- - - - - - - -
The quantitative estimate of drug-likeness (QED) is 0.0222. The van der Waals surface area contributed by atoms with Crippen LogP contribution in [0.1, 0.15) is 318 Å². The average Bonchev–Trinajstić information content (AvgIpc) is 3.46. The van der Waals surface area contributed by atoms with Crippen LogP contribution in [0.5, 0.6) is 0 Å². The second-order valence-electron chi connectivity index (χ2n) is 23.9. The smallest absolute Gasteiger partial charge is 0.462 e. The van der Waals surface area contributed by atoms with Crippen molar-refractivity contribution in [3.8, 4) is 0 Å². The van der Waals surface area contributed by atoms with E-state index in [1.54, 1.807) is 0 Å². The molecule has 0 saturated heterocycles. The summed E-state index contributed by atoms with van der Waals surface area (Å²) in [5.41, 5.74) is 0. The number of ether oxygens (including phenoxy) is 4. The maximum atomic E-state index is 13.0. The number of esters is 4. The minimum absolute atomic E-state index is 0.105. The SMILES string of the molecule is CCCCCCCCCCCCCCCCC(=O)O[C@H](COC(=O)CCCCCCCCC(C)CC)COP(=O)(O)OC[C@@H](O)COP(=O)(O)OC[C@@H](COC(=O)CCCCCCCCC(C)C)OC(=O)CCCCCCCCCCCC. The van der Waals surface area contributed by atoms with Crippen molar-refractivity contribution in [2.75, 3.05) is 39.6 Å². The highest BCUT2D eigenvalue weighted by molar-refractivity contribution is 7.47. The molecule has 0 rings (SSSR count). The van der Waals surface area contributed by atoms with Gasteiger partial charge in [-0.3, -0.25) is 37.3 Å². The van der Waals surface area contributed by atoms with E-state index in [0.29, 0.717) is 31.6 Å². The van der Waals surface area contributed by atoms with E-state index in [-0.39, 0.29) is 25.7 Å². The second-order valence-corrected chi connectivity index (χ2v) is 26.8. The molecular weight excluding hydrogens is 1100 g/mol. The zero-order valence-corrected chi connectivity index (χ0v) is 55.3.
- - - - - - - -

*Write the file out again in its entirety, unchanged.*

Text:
The quantitative estimate of drug-likeness (QED) is 0.0222. The van der Waals surface area contributed by atoms with Crippen LogP contribution in [0.1, 0.15) is 318 Å². The average Bonchev–Trinajstić information content (AvgIpc) is 3.46. The van der Waals surface area contributed by atoms with Crippen LogP contribution in [0.5, 0.6) is 0 Å². The second-order valence-electron chi connectivity index (χ2n) is 23.9. The smallest absolute Gasteiger partial charge is 0.462 e. The van der Waals surface area contributed by atoms with Crippen molar-refractivity contribution in [3.8, 4) is 0 Å². The van der Waals surface area contributed by atoms with E-state index in [1.54, 1.807) is 0 Å². The molecule has 0 saturated heterocycles. The summed E-state index contributed by atoms with van der Waals surface area (Å²) in [5.41, 5.74) is 0. The number of ether oxygens (including phenoxy) is 4. The maximum atomic E-state index is 13.0. The number of esters is 4. The minimum absolute atomic E-state index is 0.105. The SMILES string of the molecule is CCCCCCCCCCCCCCCCC(=O)O[C@H](COC(=O)CCCCCCCCC(C)CC)COP(=O)(O)OC[C@@H](O)COP(=O)(O)OC[C@@H](COC(=O)CCCCCCCCC(C)C)OC(=O)CCCCCCCCCCCC. The van der Waals surface area contributed by atoms with Crippen molar-refractivity contribution in [2.75, 3.05) is 39.6 Å². The highest BCUT2D eigenvalue weighted by molar-refractivity contribution is 7.47. The molecule has 0 rings (SSSR count). The van der Waals surface area contributed by atoms with Gasteiger partial charge in [-0.3, -0.25) is 37.3 Å². The van der Waals surface area contributed by atoms with E-state index in [0.29, 0.717) is 31.6 Å². The van der Waals surface area contributed by atoms with E-state index in [-0.39, 0.29) is 25.7 Å². The second-order valence-corrected chi connectivity index (χ2v) is 26.8. The molecular weight excluding hydrogens is 1100 g/mol. The zero-order valence-corrected chi connectivity index (χ0v) is 55.3.